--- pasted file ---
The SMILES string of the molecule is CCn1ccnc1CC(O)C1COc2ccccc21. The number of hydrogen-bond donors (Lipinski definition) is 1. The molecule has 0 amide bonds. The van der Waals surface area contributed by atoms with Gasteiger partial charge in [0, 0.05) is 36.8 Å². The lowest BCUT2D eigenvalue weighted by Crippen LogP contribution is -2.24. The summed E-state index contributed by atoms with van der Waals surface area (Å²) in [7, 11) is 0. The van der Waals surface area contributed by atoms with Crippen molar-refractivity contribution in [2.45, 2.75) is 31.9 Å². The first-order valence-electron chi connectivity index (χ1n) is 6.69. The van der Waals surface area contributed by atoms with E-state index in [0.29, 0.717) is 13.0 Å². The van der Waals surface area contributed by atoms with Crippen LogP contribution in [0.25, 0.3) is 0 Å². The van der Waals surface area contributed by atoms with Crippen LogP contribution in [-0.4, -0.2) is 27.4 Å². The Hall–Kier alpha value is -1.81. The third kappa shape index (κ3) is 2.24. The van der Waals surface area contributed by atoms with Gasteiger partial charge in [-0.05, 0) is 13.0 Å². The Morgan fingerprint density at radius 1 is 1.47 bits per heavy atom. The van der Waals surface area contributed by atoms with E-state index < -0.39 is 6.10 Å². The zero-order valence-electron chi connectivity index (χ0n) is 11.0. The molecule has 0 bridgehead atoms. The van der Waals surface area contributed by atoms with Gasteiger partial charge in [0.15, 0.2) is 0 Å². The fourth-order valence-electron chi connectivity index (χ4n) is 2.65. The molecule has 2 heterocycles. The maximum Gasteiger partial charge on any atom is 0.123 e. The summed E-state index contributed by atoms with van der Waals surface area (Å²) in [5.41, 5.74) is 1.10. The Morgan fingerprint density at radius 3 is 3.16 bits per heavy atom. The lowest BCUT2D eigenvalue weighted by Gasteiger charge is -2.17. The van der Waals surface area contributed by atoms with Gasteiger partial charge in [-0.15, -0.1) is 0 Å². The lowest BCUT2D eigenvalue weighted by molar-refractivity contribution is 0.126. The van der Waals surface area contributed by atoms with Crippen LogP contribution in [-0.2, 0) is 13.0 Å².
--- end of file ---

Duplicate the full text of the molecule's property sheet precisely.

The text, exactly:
The SMILES string of the molecule is CCn1ccnc1CC(O)C1COc2ccccc21. The number of hydrogen-bond donors (Lipinski definition) is 1. The molecule has 0 amide bonds. The van der Waals surface area contributed by atoms with Gasteiger partial charge in [0, 0.05) is 36.8 Å². The lowest BCUT2D eigenvalue weighted by Crippen LogP contribution is -2.24. The summed E-state index contributed by atoms with van der Waals surface area (Å²) in [7, 11) is 0. The van der Waals surface area contributed by atoms with Crippen molar-refractivity contribution in [2.45, 2.75) is 31.9 Å². The first-order valence-electron chi connectivity index (χ1n) is 6.69. The van der Waals surface area contributed by atoms with E-state index in [0.29, 0.717) is 13.0 Å². The van der Waals surface area contributed by atoms with Crippen LogP contribution in [0.25, 0.3) is 0 Å². The van der Waals surface area contributed by atoms with Crippen LogP contribution in [-0.4, -0.2) is 27.4 Å². The Hall–Kier alpha value is -1.81. The third kappa shape index (κ3) is 2.24. The van der Waals surface area contributed by atoms with Gasteiger partial charge in [-0.05, 0) is 13.0 Å². The Morgan fingerprint density at radius 1 is 1.47 bits per heavy atom. The van der Waals surface area contributed by atoms with E-state index < -0.39 is 6.10 Å². The zero-order valence-electron chi connectivity index (χ0n) is 11.0. The molecule has 0 bridgehead atoms. The van der Waals surface area contributed by atoms with Gasteiger partial charge in [0.15, 0.2) is 0 Å². The fourth-order valence-electron chi connectivity index (χ4n) is 2.65. The molecule has 2 heterocycles. The maximum Gasteiger partial charge on any atom is 0.123 e. The summed E-state index contributed by atoms with van der Waals surface area (Å²) in [5.41, 5.74) is 1.10. The Morgan fingerprint density at radius 3 is 3.16 bits per heavy atom. The lowest BCUT2D eigenvalue weighted by Gasteiger charge is -2.17. The van der Waals surface area contributed by atoms with Gasteiger partial charge in [-0.15, -0.1) is 0 Å². The lowest BCUT2D eigenvalue weighted by molar-refractivity contribution is 0.126. The van der Waals surface area contributed by atoms with Crippen LogP contribution in [-0.2, 0) is 13.0 Å².